Can you introduce yourself? Who is Corine?


I’m originally Dutch, and have worked in HR in the Netherlands for years. First in consultancy, later at a technical company that hired internationals and sent employees abroad to France and Taiwan. This is when I first worked with internationals and learned about the huge possibilities as well as the challenges of global living. My family then moved to Malaysia. I worked as secretary and later as chairperson of the Board of ‘De Bontekoe’, the Dutch School in Kuala Lumpur my children were attending. After having lived there for three years, we moved to Bangalore in India. Here I led a Shell Outpost team. Outpost is a unique expatriate support system that helps Shell’s internationally mobile staff and their families to face the challenges of global mobility.

After having done that for a few years and with our upcoming return to the Netherlands in mind, I figured it was time to prepare to get back to the work force and did a few courses. The one I enjoyed most, was an extensive cultural communication training, which taught me a lot about the different ways people regard time, group relations and much more. It showed me the ‘theory’ behind what I already experienced when working in a multicultural team. Why we all work, think and act differently. It also taught me that I am really Dutch, I love to plan ahead and can be blunt without even realizing… The training and my experience abroad made me realize the Dutch way is definitely not always the best and only way of doing things.

Why did you apply for the job of manager at the Expat Centre Leiden?

I applied for the job of Manager of the Expat Centre Leiden while packing up the house for the move. I’ve been in the Netherlands since June 2016 and enjoy working with expats a lot. It gives me a chance to help others with what I have learned and experienced abroad. This job also links my Dutch and overseas professional and personal life. And what I like most: it gives me a chance to talk about the fact that I’m not just any Dutch person. Because let’s face it: the Dutch let you talk about all the things one has experienced for about 5 minutes and then it’s time to ‘act normal’.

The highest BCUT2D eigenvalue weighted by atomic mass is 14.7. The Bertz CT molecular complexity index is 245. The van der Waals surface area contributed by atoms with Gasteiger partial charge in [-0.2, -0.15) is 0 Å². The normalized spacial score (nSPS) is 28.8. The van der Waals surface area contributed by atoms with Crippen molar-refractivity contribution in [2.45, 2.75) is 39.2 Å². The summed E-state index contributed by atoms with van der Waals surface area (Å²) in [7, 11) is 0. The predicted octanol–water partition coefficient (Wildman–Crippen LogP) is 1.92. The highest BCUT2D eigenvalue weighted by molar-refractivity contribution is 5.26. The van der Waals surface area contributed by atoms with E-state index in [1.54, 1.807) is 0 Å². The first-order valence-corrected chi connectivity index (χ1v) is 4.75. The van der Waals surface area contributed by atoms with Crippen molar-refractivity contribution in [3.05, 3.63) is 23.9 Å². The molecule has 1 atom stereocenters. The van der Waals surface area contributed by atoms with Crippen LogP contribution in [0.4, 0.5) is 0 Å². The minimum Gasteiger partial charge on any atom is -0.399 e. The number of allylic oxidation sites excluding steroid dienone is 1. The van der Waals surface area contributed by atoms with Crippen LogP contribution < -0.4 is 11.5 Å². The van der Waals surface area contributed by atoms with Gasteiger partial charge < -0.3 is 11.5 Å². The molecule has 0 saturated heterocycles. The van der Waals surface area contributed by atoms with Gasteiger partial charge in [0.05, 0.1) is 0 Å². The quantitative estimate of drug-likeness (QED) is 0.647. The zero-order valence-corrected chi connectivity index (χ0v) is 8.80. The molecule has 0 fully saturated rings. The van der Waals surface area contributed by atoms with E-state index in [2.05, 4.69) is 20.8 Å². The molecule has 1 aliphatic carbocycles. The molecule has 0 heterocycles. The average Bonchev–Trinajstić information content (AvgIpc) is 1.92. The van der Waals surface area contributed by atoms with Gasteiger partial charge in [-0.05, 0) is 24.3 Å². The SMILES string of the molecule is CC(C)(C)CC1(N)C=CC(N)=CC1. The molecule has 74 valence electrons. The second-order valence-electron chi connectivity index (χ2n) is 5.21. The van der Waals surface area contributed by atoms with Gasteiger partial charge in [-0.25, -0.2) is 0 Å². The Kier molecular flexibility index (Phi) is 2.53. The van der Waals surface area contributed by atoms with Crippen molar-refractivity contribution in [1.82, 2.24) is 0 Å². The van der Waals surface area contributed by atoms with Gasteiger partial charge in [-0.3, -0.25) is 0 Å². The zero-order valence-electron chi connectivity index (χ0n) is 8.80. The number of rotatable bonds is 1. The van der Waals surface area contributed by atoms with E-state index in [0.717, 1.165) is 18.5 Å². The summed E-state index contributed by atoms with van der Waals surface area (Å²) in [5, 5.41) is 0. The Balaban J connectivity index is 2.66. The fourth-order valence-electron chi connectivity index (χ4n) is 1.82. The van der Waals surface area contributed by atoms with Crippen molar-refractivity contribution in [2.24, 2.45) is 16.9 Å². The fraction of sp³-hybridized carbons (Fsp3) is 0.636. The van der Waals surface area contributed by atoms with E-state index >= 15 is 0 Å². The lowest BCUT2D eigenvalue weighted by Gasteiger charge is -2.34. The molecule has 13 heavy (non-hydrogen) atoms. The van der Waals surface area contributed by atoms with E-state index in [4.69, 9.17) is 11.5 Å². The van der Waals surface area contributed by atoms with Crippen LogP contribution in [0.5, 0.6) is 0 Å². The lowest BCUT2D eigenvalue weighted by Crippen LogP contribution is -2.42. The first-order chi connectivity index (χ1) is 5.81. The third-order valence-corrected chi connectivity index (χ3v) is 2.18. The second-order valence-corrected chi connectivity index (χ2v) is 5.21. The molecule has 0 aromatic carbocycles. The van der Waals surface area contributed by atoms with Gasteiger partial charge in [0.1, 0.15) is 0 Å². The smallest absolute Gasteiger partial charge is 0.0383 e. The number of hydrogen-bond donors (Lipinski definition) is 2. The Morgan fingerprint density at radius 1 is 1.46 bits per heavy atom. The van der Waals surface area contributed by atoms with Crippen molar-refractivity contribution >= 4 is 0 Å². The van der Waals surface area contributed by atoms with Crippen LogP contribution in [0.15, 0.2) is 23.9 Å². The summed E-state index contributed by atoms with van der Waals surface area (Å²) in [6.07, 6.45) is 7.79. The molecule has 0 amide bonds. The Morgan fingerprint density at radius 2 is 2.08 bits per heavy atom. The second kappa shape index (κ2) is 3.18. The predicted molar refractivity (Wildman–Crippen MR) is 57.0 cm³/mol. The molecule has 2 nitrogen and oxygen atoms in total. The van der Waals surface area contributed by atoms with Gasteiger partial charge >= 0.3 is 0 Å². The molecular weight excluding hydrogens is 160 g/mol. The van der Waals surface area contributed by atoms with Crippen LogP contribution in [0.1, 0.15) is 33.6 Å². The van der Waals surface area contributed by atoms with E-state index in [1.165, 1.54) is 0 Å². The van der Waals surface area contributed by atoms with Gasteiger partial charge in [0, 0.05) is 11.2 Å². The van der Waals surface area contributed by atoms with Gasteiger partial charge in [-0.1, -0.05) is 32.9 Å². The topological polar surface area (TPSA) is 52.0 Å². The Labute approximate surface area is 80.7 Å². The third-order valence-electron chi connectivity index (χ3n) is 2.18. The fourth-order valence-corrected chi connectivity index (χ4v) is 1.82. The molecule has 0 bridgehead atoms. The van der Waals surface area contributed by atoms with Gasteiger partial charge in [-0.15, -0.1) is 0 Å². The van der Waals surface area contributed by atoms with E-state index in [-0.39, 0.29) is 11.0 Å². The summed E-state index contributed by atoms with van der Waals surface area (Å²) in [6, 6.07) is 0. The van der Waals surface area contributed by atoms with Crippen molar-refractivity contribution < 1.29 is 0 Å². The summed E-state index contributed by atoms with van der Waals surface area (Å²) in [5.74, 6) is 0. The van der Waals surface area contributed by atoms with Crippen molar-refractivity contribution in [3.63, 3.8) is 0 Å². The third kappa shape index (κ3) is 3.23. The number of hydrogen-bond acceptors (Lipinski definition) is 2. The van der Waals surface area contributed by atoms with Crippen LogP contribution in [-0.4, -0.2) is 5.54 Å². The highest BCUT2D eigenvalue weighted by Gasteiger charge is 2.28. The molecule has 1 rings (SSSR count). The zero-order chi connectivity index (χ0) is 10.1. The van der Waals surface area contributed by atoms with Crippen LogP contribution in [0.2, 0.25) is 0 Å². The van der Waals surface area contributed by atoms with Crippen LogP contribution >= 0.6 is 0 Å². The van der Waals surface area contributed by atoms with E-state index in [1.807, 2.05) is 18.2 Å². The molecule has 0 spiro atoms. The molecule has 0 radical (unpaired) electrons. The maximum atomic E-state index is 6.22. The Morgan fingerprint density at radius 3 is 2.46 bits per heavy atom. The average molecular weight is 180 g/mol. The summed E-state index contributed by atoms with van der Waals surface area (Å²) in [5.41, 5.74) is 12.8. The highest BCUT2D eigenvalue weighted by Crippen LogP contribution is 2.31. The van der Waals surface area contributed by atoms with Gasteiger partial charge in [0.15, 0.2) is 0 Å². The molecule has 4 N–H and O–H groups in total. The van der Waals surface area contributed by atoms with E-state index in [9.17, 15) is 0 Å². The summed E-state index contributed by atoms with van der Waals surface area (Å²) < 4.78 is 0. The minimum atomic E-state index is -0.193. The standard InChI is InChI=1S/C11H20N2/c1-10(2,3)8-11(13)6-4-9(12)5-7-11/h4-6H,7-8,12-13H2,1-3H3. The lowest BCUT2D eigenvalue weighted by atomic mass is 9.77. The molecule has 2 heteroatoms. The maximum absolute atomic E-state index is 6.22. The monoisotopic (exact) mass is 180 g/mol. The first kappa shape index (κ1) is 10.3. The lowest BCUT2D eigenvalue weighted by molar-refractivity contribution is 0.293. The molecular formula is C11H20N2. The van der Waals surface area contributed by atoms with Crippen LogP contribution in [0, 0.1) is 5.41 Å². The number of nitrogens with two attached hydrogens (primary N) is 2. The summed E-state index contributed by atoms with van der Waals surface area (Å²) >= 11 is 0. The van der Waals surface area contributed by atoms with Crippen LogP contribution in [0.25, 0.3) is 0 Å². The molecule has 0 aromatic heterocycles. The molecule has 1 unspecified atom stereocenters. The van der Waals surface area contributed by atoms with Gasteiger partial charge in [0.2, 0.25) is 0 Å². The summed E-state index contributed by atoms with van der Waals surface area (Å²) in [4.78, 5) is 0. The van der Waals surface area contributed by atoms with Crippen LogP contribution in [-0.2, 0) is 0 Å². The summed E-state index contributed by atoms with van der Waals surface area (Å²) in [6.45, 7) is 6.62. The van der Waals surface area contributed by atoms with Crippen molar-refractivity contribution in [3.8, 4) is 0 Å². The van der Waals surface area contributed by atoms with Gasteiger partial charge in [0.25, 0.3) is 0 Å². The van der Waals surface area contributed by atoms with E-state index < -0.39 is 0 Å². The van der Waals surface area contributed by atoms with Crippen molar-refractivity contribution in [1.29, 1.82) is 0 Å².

What is your goal as the manager of ECL?

With the Expat Centre Leiden we want to offer expats (highly skilled migrants, intra corporate transferees, scientific researchers, entrepreneurs, privileged people, recent graduates, EU citizens with the same qualifications, and their families) a one-stop-shop where they can get things done: governmental facilities such as municipal registration, information about for instance driver’s licenses and child support, ask questions regarding anything that will make the expat’s life in the Leiden region easier and find a network for internationals to get in touch with each other through events and activities. Last but not least we refer internationals to partnered businesses that will be relevant for them like banks, tax and legal advisers.

I’ve been working hard to increase the number and quality of services offered by the expat centre, turning it into ‘Expat Centre Leiden version 2.0’. Since November 2016 we can actually register people at the Personal Records Database (Basisregistratie Personen - BRP) of the Municipality of Leiden at the Expat Centre. We have added the towns in the region since May 2017. ACCESS is on board to answer all your questions. The new website is live now and we have regular events for internationals, and much more to come!

Can you recommend websites for (new) expats in the Leiden area?

Thank you for the introduction, Corine. Can your readers contact you for questions?

As we’re still in the process of adding services, I’d love to get in touch with you and hear your suggestions. Please feel free to give me a call at +31 71 51 66 005 or email me at Or stop by at the Expat Centre Leiden at Stationsweg 26 in Leiden. We’re located in the Tourist Office. Our opening hours are listed here